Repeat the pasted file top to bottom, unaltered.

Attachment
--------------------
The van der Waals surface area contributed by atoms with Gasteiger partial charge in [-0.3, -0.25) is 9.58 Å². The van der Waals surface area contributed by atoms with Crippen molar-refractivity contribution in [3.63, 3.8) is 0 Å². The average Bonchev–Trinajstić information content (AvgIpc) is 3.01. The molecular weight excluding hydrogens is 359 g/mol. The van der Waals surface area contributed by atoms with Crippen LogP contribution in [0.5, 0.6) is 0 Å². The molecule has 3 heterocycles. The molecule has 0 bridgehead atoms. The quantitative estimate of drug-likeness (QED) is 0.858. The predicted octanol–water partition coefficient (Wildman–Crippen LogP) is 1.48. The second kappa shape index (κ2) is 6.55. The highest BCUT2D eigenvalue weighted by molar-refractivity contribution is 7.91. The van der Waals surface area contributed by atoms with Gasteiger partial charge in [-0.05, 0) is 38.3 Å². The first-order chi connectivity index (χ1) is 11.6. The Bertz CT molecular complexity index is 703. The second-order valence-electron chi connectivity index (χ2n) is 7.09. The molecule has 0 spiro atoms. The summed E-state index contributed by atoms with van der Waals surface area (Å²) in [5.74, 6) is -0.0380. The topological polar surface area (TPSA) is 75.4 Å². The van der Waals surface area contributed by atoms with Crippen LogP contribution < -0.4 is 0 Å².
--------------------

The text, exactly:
The van der Waals surface area contributed by atoms with Gasteiger partial charge in [-0.3, -0.25) is 9.58 Å². The van der Waals surface area contributed by atoms with Crippen molar-refractivity contribution in [3.63, 3.8) is 0 Å². The average Bonchev–Trinajstić information content (AvgIpc) is 3.01. The molecular weight excluding hydrogens is 359 g/mol. The van der Waals surface area contributed by atoms with Crippen LogP contribution in [0.5, 0.6) is 0 Å². The molecule has 3 heterocycles. The molecule has 0 bridgehead atoms. The quantitative estimate of drug-likeness (QED) is 0.858. The predicted octanol–water partition coefficient (Wildman–Crippen LogP) is 1.48. The second kappa shape index (κ2) is 6.55. The highest BCUT2D eigenvalue weighted by molar-refractivity contribution is 7.91. The van der Waals surface area contributed by atoms with Gasteiger partial charge in [-0.05, 0) is 38.3 Å². The first-order chi connectivity index (χ1) is 11.6. The Bertz CT molecular complexity index is 703. The second-order valence-electron chi connectivity index (χ2n) is 7.09. The molecule has 0 spiro atoms. The summed E-state index contributed by atoms with van der Waals surface area (Å²) in [5.74, 6) is -0.0380. The topological polar surface area (TPSA) is 75.4 Å². The van der Waals surface area contributed by atoms with Crippen LogP contribution < -0.4 is 0 Å².